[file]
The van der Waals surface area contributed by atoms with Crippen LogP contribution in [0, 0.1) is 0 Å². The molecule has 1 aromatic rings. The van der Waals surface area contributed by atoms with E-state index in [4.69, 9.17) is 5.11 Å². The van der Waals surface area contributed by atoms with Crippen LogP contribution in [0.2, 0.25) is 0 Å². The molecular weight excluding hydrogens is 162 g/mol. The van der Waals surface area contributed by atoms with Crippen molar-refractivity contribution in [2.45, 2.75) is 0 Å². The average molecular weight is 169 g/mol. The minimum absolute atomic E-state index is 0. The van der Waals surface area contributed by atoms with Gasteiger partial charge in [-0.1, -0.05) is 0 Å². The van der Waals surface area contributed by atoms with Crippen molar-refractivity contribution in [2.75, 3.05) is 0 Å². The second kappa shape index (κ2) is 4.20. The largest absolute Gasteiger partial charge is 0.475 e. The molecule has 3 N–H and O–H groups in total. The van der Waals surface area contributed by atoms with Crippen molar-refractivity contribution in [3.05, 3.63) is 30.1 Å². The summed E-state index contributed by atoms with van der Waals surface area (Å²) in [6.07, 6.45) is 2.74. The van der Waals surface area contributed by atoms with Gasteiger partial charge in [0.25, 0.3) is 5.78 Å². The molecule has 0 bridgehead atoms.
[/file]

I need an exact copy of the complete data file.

The van der Waals surface area contributed by atoms with Crippen LogP contribution in [0, 0.1) is 0 Å². The molecule has 1 aromatic rings. The van der Waals surface area contributed by atoms with E-state index in [4.69, 9.17) is 5.11 Å². The van der Waals surface area contributed by atoms with Crippen LogP contribution in [0.2, 0.25) is 0 Å². The molecular weight excluding hydrogens is 162 g/mol. The van der Waals surface area contributed by atoms with Crippen molar-refractivity contribution in [2.45, 2.75) is 0 Å². The average molecular weight is 169 g/mol. The minimum absolute atomic E-state index is 0. The van der Waals surface area contributed by atoms with Gasteiger partial charge in [-0.1, -0.05) is 0 Å². The van der Waals surface area contributed by atoms with Crippen molar-refractivity contribution in [2.75, 3.05) is 0 Å². The second kappa shape index (κ2) is 4.20. The largest absolute Gasteiger partial charge is 0.475 e. The molecule has 3 N–H and O–H groups in total. The van der Waals surface area contributed by atoms with Crippen molar-refractivity contribution in [3.05, 3.63) is 30.1 Å². The summed E-state index contributed by atoms with van der Waals surface area (Å²) in [6.07, 6.45) is 2.74. The van der Waals surface area contributed by atoms with Gasteiger partial charge in [0.25, 0.3) is 5.78 Å². The molecule has 0 bridgehead atoms.